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3 Big Things Today, February 24, 2022

Wheat, Corn Limit Up Overnight; USDA Forum Launches in Shadow of Russian Attack.

1. Wheat, Corn Futures Limit Up in Overnight Trading

Wheat and corn rose by their daily limits overnight and soybeans futures surged overnight after Russia launched an attack on Ukraine, throwing global markets into a frenzy.

Russian President Vladimir Putin in a televised address yesterday authorized a “special military operation” in eastern Ukraine, which was shortly followed by explosions in several cities.

Ukraine said more than 40 of its soldiers and 10 civilians were killed, according to media reports. Officials in the country called the attack a “war of aggression.”

U.S. lawmakers on both sides of the aisle condemned the attack. President Joe Biden reportedly spoke with Ukraine President Volodymyr Zelensky by phone and called the attack “unprovoked and unjustified” and vowed to respond in a “decisive” manner.

While most of the world is gearing up for sanctions on products from Russia, China said it will continue to buy grain from the country. China is thus far the only country to not condemn the attack on Ukraine and called for more negotiations despite the deaths.

The attacks on Ukraine no doubt will impact global exports from the two countries.

Russia is the world’s largest exporter of wheat and Ukraine is the third-biggest shipper of the grain, according to data from the U.S. Department of Agriculture.

Russia is forecast by the USDA to ship 35 million metric tons of the grain in the 2021-2022 marketing year that ends on May 31, and Ukraine is expected to export 24 million metric tons.

Wheat for May delivery jumped 50¢ to $9.34¾ a bushel overnight on the Chicago Board of Trade, while Kansas City futures were up 50¢ to $9.68 a bushel.

Corn futures for May delivery surged 35¢ to $7.16¼ a bushel.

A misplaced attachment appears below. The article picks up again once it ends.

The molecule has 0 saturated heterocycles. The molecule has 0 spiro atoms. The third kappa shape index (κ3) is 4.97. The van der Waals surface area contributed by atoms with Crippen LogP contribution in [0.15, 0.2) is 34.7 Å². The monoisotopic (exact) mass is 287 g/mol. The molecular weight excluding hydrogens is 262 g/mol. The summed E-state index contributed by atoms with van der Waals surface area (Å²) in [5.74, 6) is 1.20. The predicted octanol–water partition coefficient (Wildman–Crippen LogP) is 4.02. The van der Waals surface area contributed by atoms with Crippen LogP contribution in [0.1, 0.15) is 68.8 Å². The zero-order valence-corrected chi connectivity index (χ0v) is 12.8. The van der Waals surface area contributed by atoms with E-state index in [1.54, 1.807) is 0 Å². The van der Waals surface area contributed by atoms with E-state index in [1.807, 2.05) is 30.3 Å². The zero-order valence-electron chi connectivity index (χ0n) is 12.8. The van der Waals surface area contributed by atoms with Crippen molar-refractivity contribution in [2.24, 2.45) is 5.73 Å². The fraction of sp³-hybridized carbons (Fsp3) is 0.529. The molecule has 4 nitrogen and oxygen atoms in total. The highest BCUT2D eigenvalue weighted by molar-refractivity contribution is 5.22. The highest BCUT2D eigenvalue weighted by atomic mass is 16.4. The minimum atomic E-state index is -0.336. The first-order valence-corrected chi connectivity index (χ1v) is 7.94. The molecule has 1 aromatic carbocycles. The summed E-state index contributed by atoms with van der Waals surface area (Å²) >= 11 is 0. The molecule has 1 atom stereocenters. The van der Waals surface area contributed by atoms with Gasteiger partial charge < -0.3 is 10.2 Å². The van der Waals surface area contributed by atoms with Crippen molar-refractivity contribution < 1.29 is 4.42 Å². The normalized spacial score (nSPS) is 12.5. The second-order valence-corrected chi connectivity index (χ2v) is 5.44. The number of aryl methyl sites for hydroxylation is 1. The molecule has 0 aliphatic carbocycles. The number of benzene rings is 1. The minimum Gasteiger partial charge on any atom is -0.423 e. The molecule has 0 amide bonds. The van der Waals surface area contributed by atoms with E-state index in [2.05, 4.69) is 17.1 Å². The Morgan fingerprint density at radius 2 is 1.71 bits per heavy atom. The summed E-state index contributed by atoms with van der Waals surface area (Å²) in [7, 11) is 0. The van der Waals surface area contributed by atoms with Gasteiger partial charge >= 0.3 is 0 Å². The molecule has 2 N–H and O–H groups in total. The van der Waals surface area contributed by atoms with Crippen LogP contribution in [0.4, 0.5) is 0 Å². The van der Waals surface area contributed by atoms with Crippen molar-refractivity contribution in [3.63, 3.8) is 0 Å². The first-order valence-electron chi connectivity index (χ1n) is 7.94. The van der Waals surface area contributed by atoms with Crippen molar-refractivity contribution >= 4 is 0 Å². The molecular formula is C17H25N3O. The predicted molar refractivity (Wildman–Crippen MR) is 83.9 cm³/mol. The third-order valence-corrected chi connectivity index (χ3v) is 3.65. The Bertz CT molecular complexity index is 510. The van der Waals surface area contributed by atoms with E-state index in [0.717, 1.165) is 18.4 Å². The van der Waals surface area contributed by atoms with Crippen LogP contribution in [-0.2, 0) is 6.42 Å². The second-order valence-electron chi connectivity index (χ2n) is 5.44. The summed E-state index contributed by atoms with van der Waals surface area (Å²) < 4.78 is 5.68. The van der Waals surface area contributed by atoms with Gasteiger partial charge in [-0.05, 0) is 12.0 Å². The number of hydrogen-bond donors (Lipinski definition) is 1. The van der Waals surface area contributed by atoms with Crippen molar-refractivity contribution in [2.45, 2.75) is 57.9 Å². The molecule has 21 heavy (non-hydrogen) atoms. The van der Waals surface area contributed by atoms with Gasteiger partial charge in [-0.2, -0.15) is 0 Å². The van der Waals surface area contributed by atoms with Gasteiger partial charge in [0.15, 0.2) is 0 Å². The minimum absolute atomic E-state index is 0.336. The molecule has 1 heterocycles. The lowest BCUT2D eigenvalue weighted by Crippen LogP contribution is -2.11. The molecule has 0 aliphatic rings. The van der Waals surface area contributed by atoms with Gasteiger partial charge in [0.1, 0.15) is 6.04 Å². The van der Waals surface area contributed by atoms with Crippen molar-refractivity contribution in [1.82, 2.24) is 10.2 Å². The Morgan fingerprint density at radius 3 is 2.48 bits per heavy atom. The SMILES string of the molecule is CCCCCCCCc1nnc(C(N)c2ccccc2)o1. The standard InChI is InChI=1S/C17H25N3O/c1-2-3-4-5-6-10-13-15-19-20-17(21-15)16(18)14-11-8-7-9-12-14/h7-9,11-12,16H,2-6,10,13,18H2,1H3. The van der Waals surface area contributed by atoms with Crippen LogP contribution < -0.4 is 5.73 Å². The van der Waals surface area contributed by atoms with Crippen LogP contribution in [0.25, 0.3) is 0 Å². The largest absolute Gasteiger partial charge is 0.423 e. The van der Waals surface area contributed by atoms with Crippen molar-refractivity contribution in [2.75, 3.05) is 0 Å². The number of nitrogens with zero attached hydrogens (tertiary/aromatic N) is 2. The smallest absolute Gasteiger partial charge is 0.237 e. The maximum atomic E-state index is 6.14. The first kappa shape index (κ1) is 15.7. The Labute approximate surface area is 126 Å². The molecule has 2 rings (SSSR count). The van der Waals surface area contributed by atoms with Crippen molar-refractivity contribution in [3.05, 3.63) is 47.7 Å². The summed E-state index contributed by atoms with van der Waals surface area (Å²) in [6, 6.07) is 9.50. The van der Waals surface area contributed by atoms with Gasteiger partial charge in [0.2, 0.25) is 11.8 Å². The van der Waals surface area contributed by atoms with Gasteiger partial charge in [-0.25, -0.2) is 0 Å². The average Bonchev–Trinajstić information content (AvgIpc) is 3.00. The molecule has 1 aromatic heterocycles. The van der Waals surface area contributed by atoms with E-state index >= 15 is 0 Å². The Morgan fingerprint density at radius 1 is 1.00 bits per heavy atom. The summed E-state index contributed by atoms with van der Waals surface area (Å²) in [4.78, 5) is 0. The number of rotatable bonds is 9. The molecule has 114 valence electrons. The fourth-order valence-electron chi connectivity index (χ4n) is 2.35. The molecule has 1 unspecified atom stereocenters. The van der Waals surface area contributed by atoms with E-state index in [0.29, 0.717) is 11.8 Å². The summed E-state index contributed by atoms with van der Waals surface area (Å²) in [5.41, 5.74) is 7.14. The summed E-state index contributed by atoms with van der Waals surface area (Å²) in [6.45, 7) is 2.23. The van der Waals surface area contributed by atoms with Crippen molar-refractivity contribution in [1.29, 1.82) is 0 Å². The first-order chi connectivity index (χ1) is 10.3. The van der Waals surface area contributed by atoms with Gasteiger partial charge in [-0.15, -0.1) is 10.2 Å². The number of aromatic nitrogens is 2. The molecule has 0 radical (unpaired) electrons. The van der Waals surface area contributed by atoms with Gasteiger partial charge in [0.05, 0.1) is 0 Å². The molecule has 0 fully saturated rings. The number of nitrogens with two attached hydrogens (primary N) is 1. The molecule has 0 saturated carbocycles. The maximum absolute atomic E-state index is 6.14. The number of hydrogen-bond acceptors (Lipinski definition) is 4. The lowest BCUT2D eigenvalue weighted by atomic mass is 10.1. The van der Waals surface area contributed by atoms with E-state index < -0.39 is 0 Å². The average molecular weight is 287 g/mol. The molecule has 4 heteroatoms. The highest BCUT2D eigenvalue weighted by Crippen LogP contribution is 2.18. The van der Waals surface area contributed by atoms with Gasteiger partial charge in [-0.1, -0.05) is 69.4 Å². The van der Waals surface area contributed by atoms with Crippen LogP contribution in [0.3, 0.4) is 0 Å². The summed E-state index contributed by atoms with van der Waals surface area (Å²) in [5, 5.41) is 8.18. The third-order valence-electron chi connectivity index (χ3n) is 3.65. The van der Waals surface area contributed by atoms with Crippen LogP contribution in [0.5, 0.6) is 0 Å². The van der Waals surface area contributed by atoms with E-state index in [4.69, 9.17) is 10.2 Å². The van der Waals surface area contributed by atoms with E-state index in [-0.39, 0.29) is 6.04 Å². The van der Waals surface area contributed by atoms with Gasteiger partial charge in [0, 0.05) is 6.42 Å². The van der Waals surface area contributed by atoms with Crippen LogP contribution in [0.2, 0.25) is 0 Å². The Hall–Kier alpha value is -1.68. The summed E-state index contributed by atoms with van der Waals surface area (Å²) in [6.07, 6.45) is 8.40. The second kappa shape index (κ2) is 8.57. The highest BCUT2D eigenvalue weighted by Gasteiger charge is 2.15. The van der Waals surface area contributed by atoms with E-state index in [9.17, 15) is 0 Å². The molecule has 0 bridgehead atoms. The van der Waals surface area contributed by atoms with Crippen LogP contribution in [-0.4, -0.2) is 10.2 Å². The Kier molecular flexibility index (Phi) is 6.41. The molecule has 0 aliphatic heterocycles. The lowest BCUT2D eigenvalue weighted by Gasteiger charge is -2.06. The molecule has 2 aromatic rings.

Soybean futures for May delivery rose 51¢ to $17.22 a bushel. Soymeal was up $7.80 to $473.80 a short ton, and soybean oil futures gained 4¢ to 74.58¢ a pound.

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2. USDA Outlook Forum Kicks Off in Shadow of Russian Attack

The U.S. Department of Agriculture will kick off its annual outlook forum this morning, though the event this year will be overshadowed by Russia’s attack on Ukraine.

The USDA sends forecasts for corn, soybean, wheat, and cotton acreage for the upcoming crop year at the meeting, followed on the second day of the conference by outlooks for production, demand, and stockpiles.

Wheat acreage is somewhat known as the government in January said winter wheat planting rose 2% year-on-year to 34.4 million acres, Commerzbank economist Carsten Fritsch said in a note to clients today. Corn and soybeans are still up in the air.

“The price ratio between corn and soybeans, both of which compete for the same acreage, plays an important role when it comes to planting the two crops,” he said.

When soybeans are 2.5 times more expensive than corn, neither crop is given planting preference, according to long-term data.

IHS Markit analysts last month forecast a slight increase in soybean acres and a decrease in corn acres, Fritsch said, and it’s likely the USDA will follow suit and offer similar planting projections.

“The steep rise in soybean prices since the beginning of the year makes it probable that the soybean acreage will be increased to a greater extent,” he said. “The U.S. cotton acreage is likely to profit from the surge in cotton price to a 10-year high and be expanded accordingly.”


3. Winter Storms Blasting U.S. From Texas to Maine

Winter-storm warnings and winter-weather advisories have been issued from central Texas northeast to the Atlantic Ocean, according to National Weather Service maps.

In eastern Oklahoma, snow, freezing drizzle, and sleet are expected today as a warning is in effect until 6 p.m., the NWS said in a report early this morning.

In eastern Missouri and southern Illinois, “moderate to at times heavy mixed precipitation” is forecast. Up to 0.25 inch of ice is expected to accumulate, the agency said.

“A few power outages and minor tree damage are likely due to the ice,” the NWS said. “Travel could be hazardous.”

In southern Michigan and northern Indiana and Ohio, a mix of snow, sleet, and rain is expected today with up to 3 inches of snow and sleet accumulating.

Ice accumulations of about 0.10 inch are predicted, the NWS said.

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